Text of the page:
‘Options for Greece outside the EU’
In a move that will undoubtedly concern the EU, Russia has invited Greece to join the BRICS New Development Bank. Should Greece accept, the global economic and political landscape would dramatically change.
Alex Tsipras, Greece’s Prime Minister, described the invitation as unexpected after receiving a phone call from Russian finance Minister Sergey Storchak on Monday, but thanked Russia and said Greece would consider the proposition before making a decision.
Greece said in a statement that, “(Tsiparas) will have a chance to discuss the invitation with the other BRICS leaders during the 2015 International Economic Forum in St. Petersburg”
Headquartered in Shanghai, the £100 million dollar BRICS Bank was set up to rival The World Bank and the International Monetary Fund after both organisations failed to implement reforms to their voting systems. Currently the BRICS nations (Brazil, Russia, India, China and South Africa) are under represented in both institutions, due to outdated voting systems which have not accounted for their recent GDP growth and burgeoning economic clout.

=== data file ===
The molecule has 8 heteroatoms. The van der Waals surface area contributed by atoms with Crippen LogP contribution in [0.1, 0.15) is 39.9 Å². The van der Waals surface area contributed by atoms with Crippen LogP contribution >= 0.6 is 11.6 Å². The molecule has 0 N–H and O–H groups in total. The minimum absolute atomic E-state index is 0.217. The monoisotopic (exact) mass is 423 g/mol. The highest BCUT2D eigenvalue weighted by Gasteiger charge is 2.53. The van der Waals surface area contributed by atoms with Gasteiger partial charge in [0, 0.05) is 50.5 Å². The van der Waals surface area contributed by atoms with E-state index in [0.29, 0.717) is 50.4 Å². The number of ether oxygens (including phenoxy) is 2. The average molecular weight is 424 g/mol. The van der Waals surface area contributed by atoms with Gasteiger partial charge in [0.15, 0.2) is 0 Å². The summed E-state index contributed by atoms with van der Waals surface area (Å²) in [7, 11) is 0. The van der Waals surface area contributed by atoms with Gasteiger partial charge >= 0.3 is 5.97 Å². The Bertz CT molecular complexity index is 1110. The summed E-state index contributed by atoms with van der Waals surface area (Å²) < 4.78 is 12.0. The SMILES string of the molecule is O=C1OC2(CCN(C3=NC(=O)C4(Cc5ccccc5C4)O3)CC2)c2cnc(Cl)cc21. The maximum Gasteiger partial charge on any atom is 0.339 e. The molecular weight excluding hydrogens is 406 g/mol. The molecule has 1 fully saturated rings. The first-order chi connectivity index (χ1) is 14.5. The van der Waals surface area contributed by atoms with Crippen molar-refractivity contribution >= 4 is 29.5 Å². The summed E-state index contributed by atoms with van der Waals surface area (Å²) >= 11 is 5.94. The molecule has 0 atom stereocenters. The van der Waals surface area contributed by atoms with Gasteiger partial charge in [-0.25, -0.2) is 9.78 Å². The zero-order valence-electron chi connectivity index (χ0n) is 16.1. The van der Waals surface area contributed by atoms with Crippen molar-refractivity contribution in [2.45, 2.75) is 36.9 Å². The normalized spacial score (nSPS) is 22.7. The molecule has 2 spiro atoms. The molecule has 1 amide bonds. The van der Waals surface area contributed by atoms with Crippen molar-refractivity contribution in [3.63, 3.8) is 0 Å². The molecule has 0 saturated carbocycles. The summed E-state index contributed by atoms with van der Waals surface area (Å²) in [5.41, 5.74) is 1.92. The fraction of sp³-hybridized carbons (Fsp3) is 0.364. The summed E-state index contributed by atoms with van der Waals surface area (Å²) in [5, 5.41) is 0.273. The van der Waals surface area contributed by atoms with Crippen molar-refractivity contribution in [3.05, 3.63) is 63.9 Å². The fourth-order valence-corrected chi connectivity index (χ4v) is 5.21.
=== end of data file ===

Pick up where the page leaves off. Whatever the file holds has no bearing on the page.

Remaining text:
What Implications Would a Greece Departure Have?
The move to make Greece the Bank’s sixth member will certainly rustle a few feathers in Brussels, and may alter the nature of negotiations with Greece and its creditors. The country’s fraught financial situation belies the fact that it still has considerable bargaining power and could also potentially disrupt Europe’s fragile consensus on Russian sanctions. Therefore, despite Greece’s economic situation appearing desperate they hold considerable power.
Russia and Greece have been strengthening their economic ties and now enjoy what some have called “a cosy relationship.” This was further solidified last month with the announcement a multi-million dollar pipeline project between Tsipras and Alexei Miller, which will see the Russian giant Gazprom export natural gas to Greece. It is testament to the relationship that Russia views it’s associations with Greece as long-term.
With EU-Russian relations at an all time low – some commentators even believe the so-called ‘sanctions war’ between the two to be more vicious than anything seegn during The Cold War – this potential financial arrangement with Greece could have far-reaching political ramifications. Were it to accept Russia’s offer, the geopolitical power dynamic between Greece, Russia and the EU would certainly be tipped out of the latter’s favour, and such a formidable financial coalition presents a significant challenge to the global dominance of the IMF and the World Bank too.